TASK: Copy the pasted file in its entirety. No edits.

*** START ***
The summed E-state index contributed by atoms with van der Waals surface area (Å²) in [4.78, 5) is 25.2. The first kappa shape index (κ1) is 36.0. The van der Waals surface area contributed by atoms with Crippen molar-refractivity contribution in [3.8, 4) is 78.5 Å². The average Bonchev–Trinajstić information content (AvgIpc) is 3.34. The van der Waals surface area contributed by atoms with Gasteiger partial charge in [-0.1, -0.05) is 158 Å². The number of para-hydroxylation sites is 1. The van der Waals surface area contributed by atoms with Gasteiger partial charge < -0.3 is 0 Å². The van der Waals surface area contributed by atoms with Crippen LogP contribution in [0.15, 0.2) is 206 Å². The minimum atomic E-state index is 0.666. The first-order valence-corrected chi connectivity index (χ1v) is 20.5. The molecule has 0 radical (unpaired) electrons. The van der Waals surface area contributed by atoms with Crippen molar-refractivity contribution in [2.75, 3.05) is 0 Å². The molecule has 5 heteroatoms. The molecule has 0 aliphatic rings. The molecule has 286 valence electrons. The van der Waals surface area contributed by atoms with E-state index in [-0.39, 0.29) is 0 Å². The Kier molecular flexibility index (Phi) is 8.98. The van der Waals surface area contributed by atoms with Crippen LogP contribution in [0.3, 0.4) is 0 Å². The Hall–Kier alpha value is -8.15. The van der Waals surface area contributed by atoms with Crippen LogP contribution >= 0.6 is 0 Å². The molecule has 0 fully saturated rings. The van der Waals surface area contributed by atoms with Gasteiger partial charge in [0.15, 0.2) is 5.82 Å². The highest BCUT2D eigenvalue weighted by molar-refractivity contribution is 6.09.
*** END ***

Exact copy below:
The summed E-state index contributed by atoms with van der Waals surface area (Å²) in [4.78, 5) is 25.2. The first kappa shape index (κ1) is 36.0. The van der Waals surface area contributed by atoms with Crippen molar-refractivity contribution in [3.8, 4) is 78.5 Å². The average Bonchev–Trinajstić information content (AvgIpc) is 3.34. The van der Waals surface area contributed by atoms with Gasteiger partial charge in [-0.1, -0.05) is 158 Å². The number of para-hydroxylation sites is 1. The van der Waals surface area contributed by atoms with Gasteiger partial charge < -0.3 is 0 Å². The van der Waals surface area contributed by atoms with Crippen LogP contribution in [0.15, 0.2) is 206 Å². The minimum atomic E-state index is 0.666. The first-order valence-corrected chi connectivity index (χ1v) is 20.5. The molecule has 0 radical (unpaired) electrons. The van der Waals surface area contributed by atoms with Crippen molar-refractivity contribution in [2.75, 3.05) is 0 Å². The molecule has 5 heteroatoms. The molecule has 0 aliphatic rings. The molecule has 286 valence electrons. The van der Waals surface area contributed by atoms with E-state index in [-0.39, 0.29) is 0 Å². The Kier molecular flexibility index (Phi) is 8.98. The van der Waals surface area contributed by atoms with Crippen LogP contribution in [0.3, 0.4) is 0 Å². The Hall–Kier alpha value is -8.15. The van der Waals surface area contributed by atoms with Crippen LogP contribution >= 0.6 is 0 Å². The molecule has 0 fully saturated rings. The van der Waals surface area contributed by atoms with Gasteiger partial charge in [0.15, 0.2) is 5.82 Å². The highest BCUT2D eigenvalue weighted by molar-refractivity contribution is 6.09.